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# Real World Haskell: Lecture 5

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### Real World Haskell: Lecture 5

1. 1. Real World Haskell: Lecture 5 Bryan O’Sullivan 2009-11-04
2. 2. Adding quaternions We add two quaternions by adding their coeﬃcients. a+ bi + cj + dk + w+ xi + yj + zk = (a + w ) + (b + x)i + (c + y )j + (d + z)k Or, in Haskell: addQ (Q a b c d ) (Q w x y z ) = Q ( a+w) ( b+x ) ( c+y ) ( d+z )
3. 3. Subtracting quaternions Subtraction is deﬁned similarly. subQ (Q a b c d ) (Q w x y z ) = Q ( a−w) ( b−x ) ( c−y ) ( d−z )
4. 4. Typeclass inheritance The Eq typeclass that we met last week lets us compare values for equality. For many values, we want to be able to compare them for (total) ordering, for which we use the Ord typeclass. c l a s s ( Eq a ) = Ord a where > compare : : a −> a −> Ordering Notice the constraint on the Ord class: this states that in order for a type to be an instance of Ord, it must already be an instance of Eq.
5. 5. The Num typeclass Haskell deﬁnes a typeclass named Num that lets us express common arithmetic operations: c l a s s ( Eq a , Show a ) = Num a where > (+) : : a −> a −> a (∗) : : a −> a −> a (−) : : a −> a −> a negate : : a −> a abs : : a −> a {− e t c . −}
6. 6. Num and quaternions On ﬁrst glance, we can easily ﬁt our Quaternion type into the Num class. i n s t a n c e Num Q u a t e r n i o n where (+) = addQ (−) = subQ {− ??? −} We quickly run into problems: it’s not obvious what negate or abs should do. Maybe we can do something with multiplication, though?
7. 7. Multiplying quaternions If we can remember the identities i2 = j2 = k2 = ijk = −1 Then multiplication of quaternions falls out from the usual laws of arithmetic, but takes a complicated form: a + bi + cj + dk ∗ w + xi + y j + zk = aw − bx − cy − dz + (ax + bw + cz − dy )i + (ay − bz + cw + dx)j + (az + by − cx + dw )k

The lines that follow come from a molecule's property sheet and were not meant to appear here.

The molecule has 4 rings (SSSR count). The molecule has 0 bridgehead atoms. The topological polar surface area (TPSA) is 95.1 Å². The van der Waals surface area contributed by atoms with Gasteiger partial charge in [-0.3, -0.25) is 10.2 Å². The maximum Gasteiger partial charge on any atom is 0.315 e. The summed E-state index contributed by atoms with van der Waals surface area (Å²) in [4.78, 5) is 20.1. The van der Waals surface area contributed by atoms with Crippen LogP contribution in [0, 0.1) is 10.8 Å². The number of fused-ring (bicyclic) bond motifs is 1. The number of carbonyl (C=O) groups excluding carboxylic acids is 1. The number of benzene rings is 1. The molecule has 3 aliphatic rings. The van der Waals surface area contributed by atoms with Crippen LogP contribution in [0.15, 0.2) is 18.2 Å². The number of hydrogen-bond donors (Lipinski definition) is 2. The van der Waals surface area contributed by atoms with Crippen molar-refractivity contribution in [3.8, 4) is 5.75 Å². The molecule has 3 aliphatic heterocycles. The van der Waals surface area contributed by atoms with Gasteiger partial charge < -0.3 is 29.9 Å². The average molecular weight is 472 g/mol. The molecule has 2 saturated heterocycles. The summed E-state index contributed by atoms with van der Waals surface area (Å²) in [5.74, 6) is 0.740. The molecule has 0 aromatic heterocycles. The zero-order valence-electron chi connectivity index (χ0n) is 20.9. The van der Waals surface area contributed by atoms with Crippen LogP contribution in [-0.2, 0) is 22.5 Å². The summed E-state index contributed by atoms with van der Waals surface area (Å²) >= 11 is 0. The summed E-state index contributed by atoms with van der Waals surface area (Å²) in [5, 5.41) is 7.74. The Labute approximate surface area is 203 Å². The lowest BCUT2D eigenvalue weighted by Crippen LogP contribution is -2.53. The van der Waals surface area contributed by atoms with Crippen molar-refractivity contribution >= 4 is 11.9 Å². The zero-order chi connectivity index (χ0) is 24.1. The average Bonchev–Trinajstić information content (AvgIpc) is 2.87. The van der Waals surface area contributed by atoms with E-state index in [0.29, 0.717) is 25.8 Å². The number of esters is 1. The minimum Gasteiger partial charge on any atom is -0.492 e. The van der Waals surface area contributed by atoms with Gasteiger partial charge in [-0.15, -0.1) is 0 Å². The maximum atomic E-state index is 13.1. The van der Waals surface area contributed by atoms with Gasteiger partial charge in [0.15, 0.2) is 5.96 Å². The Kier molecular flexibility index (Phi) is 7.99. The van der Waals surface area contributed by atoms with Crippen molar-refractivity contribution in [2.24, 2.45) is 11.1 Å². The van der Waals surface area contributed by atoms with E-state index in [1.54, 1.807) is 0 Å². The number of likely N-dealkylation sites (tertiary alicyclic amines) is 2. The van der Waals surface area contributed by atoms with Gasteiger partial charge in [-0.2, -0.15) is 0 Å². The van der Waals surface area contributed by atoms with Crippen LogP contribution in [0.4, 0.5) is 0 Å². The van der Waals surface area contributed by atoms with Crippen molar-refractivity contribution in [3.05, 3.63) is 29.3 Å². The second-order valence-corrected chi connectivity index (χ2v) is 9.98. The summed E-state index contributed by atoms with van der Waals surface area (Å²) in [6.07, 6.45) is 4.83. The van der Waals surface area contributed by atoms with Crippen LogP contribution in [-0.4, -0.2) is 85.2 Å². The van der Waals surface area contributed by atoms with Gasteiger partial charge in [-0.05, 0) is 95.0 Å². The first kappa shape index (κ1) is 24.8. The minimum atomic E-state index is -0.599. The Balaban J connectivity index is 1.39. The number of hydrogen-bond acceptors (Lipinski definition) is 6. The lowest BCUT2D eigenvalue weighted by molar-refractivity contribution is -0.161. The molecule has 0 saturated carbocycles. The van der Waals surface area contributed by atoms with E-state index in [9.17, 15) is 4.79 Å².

8. 8. Multiplying quaternions in Haskell It’s easy to convert our equation into executable form: mulQ (Q a b c d ) (Q w x y z ) = Q ( a ∗w − b∗ x − c ∗ y − d∗ z ) ( a ∗ x + b∗w + c ∗ z − d∗ y ) ( a ∗ y − b∗ z + c ∗w + d∗ x ) ( a ∗ z + b∗ y − c ∗ x + d∗w)
9. 9. Multiplying quaternions in Haskell It’s easy to convert our equation into executable form: mulQ (Q a b c d ) (Q w x y z ) = Q ( a ∗w − b∗ x − c ∗ y − d∗ z ) ( a ∗ x + b∗w + c ∗ z − d∗ y ) ( a ∗ y − b∗ z + c ∗w + d∗ x ) ( a ∗ z + b∗ y − c ∗ x + d∗w) Does this mean that we should augment our deﬁnition of Num as follows? i n s t a n c e Num Q u a t e r n i o n where ( ∗ ) = mulQ {− e t c . −}
10. 10. Arithmetic laws There are some laws that are so ingrained into our minds that we never think about them: m+n =n+m (commutative law of addition) (m + n) + k = m + (n + k) (associative law of addition) mn = nm (commutative law of multiplication) (mn)k = m(nk) (associative law of multiplication)
11. 11. Laws for quaternions We can see by simple inspection that addition over quaternions must satisfy the commutative and associative laws of normal arithmetic. We used those familiar arithmetic laws to derive the formula for quaternion multiplication, but do quaternions satisfy the commutative law of multiplication? Prelude> let a = Q 2 0 9 0 Prelude> let b = Q 0 9 0 2 Prelude> a ‘mulQ‘ b Q 0.0 36.0 0.0 (-77.0) Prelude> b ‘mulQ‘ a Q 0.0 0.0 0.0 85.0
12. 12. Laws: made to be broken? When you write or use a typeclass, there’s an implied understanding that you’ll obey its laws1 . Code that uses Eq relies on the fact that if a == b is True, then b == a will be True too, and a /= b will be False. Similarly, code that uses Num implicitly relies on the commutativity and associativity of addition and multiplication. 1 Unfortunately, these laws are often undocumented.